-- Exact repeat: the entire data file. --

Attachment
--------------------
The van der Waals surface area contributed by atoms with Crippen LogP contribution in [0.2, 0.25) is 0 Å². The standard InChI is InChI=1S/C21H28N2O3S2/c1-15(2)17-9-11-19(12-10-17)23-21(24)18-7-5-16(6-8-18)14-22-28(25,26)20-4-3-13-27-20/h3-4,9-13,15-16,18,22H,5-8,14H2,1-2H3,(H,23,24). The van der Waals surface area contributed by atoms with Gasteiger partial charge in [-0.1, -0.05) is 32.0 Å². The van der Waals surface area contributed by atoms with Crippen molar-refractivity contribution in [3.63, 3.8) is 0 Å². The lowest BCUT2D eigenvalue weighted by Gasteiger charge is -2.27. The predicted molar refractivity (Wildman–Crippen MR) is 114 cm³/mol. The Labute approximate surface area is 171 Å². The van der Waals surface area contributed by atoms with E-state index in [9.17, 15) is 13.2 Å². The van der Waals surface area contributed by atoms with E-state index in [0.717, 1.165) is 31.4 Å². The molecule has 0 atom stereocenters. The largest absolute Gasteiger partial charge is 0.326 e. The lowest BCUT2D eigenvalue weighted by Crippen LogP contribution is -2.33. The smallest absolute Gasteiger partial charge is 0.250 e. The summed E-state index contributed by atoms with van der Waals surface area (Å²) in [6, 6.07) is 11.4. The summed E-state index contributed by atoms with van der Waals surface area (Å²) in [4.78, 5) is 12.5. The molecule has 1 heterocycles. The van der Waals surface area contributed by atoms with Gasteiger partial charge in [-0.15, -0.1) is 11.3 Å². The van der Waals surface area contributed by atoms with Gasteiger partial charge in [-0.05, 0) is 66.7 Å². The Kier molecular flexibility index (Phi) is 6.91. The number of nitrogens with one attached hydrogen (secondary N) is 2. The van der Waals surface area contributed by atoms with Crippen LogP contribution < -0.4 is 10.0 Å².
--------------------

The van der Waals surface area contributed by atoms with Crippen LogP contribution in [0.2, 0.25) is 0 Å². The standard InChI is InChI=1S/C21H28N2O3S2/c1-15(2)17-9-11-19(12-10-17)23-21(24)18-7-5-16(6-8-18)14-22-28(25,26)20-4-3-13-27-20/h3-4,9-13,15-16,18,22H,5-8,14H2,1-2H3,(H,23,24). The van der Waals surface area contributed by atoms with Gasteiger partial charge in [-0.1, -0.05) is 32.0 Å². The van der Waals surface area contributed by atoms with Crippen molar-refractivity contribution in [3.63, 3.8) is 0 Å². The lowest BCUT2D eigenvalue weighted by Gasteiger charge is -2.27. The predicted molar refractivity (Wildman–Crippen MR) is 114 cm³/mol. The Labute approximate surface area is 171 Å². The van der Waals surface area contributed by atoms with E-state index in [9.17, 15) is 13.2 Å². The van der Waals surface area contributed by atoms with E-state index in [0.717, 1.165) is 31.4 Å². The molecule has 0 atom stereocenters. The largest absolute Gasteiger partial charge is 0.326 e. The lowest BCUT2D eigenvalue weighted by Crippen LogP contribution is -2.33. The smallest absolute Gasteiger partial charge is 0.250 e. The summed E-state index contributed by atoms with van der Waals surface area (Å²) in [6, 6.07) is 11.4. The summed E-state index contributed by atoms with van der Waals surface area (Å²) in [4.78, 5) is 12.5. The molecule has 1 heterocycles. The van der Waals surface area contributed by atoms with Gasteiger partial charge in [-0.15, -0.1) is 11.3 Å². The van der Waals surface area contributed by atoms with Gasteiger partial charge in [-0.05, 0) is 66.7 Å². The Kier molecular flexibility index (Phi) is 6.91. The number of nitrogens with one attached hydrogen (secondary N) is 2. The van der Waals surface area contributed by atoms with Crippen LogP contribution < -0.4 is 10.0 Å².